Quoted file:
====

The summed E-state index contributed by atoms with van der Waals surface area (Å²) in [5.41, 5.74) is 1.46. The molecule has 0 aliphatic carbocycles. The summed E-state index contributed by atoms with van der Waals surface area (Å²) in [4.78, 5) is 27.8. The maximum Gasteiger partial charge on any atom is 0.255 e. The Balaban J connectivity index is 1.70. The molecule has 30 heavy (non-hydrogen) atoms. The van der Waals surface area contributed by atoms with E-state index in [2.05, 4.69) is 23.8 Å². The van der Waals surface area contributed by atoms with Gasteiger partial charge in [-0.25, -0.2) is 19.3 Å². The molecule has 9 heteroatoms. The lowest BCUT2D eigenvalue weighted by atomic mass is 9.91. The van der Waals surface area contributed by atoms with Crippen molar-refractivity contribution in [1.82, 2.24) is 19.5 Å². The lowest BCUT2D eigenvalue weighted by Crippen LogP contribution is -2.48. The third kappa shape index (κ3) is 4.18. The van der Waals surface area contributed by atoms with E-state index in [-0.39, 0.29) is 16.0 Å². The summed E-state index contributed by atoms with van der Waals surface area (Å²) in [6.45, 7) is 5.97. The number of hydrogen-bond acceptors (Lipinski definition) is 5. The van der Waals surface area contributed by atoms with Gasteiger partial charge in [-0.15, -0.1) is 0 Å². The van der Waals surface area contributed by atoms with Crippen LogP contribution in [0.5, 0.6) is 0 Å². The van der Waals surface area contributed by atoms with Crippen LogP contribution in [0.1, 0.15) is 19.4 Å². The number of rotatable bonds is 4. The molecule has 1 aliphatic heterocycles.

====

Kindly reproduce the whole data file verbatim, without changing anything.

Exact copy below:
The summed E-state index contributed by atoms with van der Waals surface area (Å²) in [5.41, 5.74) is 1.46. The molecule has 0 aliphatic carbocycles. The summed E-state index contributed by atoms with van der Waals surface area (Å²) in [4.78, 5) is 27.8. The maximum Gasteiger partial charge on any atom is 0.255 e. The Balaban J connectivity index is 1.70. The molecule has 30 heavy (non-hydrogen) atoms. The van der Waals surface area contributed by atoms with E-state index in [2.05, 4.69) is 23.8 Å². The van der Waals surface area contributed by atoms with Gasteiger partial charge in [-0.25, -0.2) is 19.3 Å². The molecule has 9 heteroatoms. The lowest BCUT2D eigenvalue weighted by atomic mass is 9.91. The van der Waals surface area contributed by atoms with Crippen molar-refractivity contribution in [1.82, 2.24) is 19.5 Å². The lowest BCUT2D eigenvalue weighted by Crippen LogP contribution is -2.48. The third kappa shape index (κ3) is 4.18. The van der Waals surface area contributed by atoms with E-state index in [-0.39, 0.29) is 16.0 Å². The summed E-state index contributed by atoms with van der Waals surface area (Å²) in [6.45, 7) is 5.97. The number of hydrogen-bond acceptors (Lipinski definition) is 5. The van der Waals surface area contributed by atoms with Gasteiger partial charge in [-0.15, -0.1) is 0 Å². The van der Waals surface area contributed by atoms with Crippen LogP contribution in [0.5, 0.6) is 0 Å². The van der Waals surface area contributed by atoms with Crippen LogP contribution in [0.1, 0.15) is 19.4 Å². The number of rotatable bonds is 4. The molecule has 1 aliphatic heterocycles.